In an evening class at Stanford University the last lecture was on the mind-body connection – the relationship between stress and disease.

The head of psychiatry and Behavioural Sciences Professor David Speigel at Stanford said, “that one of the best things that a man could do for his health is to be married to a woman whereas for a woman one of the best things she could do for her health was to nurture her relationships with her girlfriends.”

Women connect with each other differently and provide support systems that help each other to deal with stress and difficult life experiences. Physically this quality “girlfriend time” helps is to create more serotonin – a neurotransmitter that helps combat depression and can create a general feeling of wellbeing. Women share feelings whereas men often form relationships around activities. Women tend to share more from a soulful place with sisters/mothers, and evidently that is very GOOD for our health.

The professor also stated that spending time with a girlfriend is just as important to our general health as jogging or working out at a gym. There’s a tendency to think that when we are “exercising” we are doing something good for our bodies, but when we are hanging out with girlfriends, we are wasting our time and should be more productively engaged? Not true.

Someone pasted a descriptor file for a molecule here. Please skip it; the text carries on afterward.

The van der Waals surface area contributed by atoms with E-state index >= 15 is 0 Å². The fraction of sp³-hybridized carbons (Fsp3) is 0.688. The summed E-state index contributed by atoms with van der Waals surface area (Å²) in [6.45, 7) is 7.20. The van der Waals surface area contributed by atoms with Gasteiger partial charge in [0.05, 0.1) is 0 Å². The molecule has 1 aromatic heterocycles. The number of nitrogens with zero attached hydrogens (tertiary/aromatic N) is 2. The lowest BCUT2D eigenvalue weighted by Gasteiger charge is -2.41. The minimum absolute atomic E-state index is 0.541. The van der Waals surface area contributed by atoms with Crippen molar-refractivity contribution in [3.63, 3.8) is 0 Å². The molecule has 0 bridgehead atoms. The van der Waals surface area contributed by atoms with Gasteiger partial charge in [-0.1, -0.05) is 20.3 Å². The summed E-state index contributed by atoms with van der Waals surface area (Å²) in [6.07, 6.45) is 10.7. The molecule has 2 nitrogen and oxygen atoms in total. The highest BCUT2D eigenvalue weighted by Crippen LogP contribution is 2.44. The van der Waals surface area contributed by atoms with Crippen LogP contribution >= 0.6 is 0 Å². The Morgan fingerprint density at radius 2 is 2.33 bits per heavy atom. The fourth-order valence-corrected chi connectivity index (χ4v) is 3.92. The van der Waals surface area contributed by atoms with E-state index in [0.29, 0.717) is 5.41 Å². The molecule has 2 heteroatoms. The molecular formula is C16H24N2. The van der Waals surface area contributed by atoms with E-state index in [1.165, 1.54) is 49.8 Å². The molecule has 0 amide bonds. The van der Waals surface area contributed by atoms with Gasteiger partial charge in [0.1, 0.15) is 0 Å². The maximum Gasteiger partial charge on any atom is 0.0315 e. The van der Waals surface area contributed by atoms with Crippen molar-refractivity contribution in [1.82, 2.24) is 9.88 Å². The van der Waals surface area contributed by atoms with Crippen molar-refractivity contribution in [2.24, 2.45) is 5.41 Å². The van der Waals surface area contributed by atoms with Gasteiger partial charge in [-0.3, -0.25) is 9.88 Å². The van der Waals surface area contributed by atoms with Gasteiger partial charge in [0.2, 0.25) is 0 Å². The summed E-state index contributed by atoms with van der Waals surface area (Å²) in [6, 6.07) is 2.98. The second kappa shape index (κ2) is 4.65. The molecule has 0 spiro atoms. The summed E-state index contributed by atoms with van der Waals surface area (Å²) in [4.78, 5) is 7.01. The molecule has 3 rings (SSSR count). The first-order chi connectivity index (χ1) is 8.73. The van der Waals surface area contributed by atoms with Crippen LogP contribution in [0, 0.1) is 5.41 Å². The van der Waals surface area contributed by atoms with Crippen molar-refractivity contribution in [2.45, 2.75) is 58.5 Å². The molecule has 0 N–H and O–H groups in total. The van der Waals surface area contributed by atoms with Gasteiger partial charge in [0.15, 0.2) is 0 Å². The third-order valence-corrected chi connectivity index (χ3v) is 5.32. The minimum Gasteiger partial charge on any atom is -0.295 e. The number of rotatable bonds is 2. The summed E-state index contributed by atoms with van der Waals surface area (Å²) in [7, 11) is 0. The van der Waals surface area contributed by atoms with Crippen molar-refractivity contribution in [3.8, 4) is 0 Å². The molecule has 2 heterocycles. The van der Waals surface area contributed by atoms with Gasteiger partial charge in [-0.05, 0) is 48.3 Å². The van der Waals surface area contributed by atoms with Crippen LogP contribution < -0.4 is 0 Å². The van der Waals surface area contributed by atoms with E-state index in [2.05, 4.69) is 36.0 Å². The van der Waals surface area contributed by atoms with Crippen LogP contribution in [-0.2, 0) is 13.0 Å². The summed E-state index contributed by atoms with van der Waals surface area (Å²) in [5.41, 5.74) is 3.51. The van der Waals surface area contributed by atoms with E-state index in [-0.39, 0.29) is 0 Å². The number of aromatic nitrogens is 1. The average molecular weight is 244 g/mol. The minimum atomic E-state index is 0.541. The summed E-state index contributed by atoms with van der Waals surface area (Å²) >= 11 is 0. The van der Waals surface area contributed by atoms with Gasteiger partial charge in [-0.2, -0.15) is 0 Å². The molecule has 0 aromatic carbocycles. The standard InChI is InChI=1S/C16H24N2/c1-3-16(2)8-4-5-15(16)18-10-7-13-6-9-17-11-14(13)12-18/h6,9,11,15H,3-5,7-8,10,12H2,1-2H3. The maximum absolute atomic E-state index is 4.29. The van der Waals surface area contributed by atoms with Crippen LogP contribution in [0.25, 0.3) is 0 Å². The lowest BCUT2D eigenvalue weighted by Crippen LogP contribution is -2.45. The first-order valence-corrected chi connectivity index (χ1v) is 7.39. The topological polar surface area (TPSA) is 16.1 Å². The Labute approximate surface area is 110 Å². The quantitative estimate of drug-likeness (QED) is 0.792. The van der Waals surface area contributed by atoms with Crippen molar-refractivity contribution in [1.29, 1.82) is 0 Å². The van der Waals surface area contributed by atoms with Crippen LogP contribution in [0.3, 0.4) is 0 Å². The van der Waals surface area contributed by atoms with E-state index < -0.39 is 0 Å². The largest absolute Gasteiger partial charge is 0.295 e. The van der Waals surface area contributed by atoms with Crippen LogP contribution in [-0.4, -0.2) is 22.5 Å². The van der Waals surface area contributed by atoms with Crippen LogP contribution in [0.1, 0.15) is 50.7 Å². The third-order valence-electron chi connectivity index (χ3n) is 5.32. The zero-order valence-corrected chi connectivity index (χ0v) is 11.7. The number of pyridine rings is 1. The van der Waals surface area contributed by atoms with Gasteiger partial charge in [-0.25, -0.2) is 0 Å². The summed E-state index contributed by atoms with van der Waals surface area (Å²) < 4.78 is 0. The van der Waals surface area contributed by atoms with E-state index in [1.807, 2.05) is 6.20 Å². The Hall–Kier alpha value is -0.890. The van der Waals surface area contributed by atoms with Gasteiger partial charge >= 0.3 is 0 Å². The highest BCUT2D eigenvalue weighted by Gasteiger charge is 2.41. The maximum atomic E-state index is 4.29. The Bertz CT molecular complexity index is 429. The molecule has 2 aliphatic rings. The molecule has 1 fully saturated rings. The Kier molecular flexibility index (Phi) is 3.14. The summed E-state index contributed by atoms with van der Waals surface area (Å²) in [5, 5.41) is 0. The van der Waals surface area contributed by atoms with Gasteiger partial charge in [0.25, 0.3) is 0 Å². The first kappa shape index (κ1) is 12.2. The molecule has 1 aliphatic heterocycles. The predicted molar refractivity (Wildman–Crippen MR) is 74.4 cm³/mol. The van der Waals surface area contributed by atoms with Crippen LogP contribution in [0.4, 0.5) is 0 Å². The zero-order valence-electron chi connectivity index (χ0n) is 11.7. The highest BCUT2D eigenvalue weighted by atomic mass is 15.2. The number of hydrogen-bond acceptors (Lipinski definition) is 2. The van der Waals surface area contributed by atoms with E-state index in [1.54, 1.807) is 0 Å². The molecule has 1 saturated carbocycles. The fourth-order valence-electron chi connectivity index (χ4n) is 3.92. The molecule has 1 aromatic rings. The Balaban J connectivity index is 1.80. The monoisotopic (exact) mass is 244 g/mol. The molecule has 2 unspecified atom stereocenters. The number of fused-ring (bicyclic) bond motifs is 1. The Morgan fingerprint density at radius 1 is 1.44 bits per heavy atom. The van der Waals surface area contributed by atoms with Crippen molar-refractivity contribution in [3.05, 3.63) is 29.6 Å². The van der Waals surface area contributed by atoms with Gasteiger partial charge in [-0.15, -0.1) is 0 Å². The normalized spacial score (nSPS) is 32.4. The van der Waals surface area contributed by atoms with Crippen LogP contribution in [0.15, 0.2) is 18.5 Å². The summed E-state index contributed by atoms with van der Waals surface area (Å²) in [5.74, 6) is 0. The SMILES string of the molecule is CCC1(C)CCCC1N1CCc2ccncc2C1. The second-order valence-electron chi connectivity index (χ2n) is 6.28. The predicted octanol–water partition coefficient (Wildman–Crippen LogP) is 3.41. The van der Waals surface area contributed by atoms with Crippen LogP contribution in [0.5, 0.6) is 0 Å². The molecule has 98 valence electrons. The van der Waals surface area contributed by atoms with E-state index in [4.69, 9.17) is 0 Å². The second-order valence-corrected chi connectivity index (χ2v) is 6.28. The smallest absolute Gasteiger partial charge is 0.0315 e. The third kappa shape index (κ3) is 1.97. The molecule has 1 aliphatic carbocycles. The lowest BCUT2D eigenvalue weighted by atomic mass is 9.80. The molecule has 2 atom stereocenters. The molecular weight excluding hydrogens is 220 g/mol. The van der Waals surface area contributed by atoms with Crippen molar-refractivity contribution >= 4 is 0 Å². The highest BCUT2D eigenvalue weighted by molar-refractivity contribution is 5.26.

In fact, he said that failure to create and maintain quality personal relationships with other humans is as dangerous to our physical health as smoking!  So every time you get together with a gal pal, congratulate yourself knowing you are doing something great for your health!

Many thanks to all the wonderful women friends in my life who have helped me stay healthy, happy, and loved!

“GIRLFRIEND TIME IS GOOD FOR YOUR HEALTH” watch presentation @ (on March 16, 2010)presentation David Spiegel, Stanford Professor in the Department of Psychiatry and Behavioural Sciences


Comments on: "Girlfriend Time is Good for your Health and Wellbeing" (2)

  1. I really enjoy examining on this web site, it has superb posts. “Do what you fear, and the death of fear is certain.” by Anthony Robbins.

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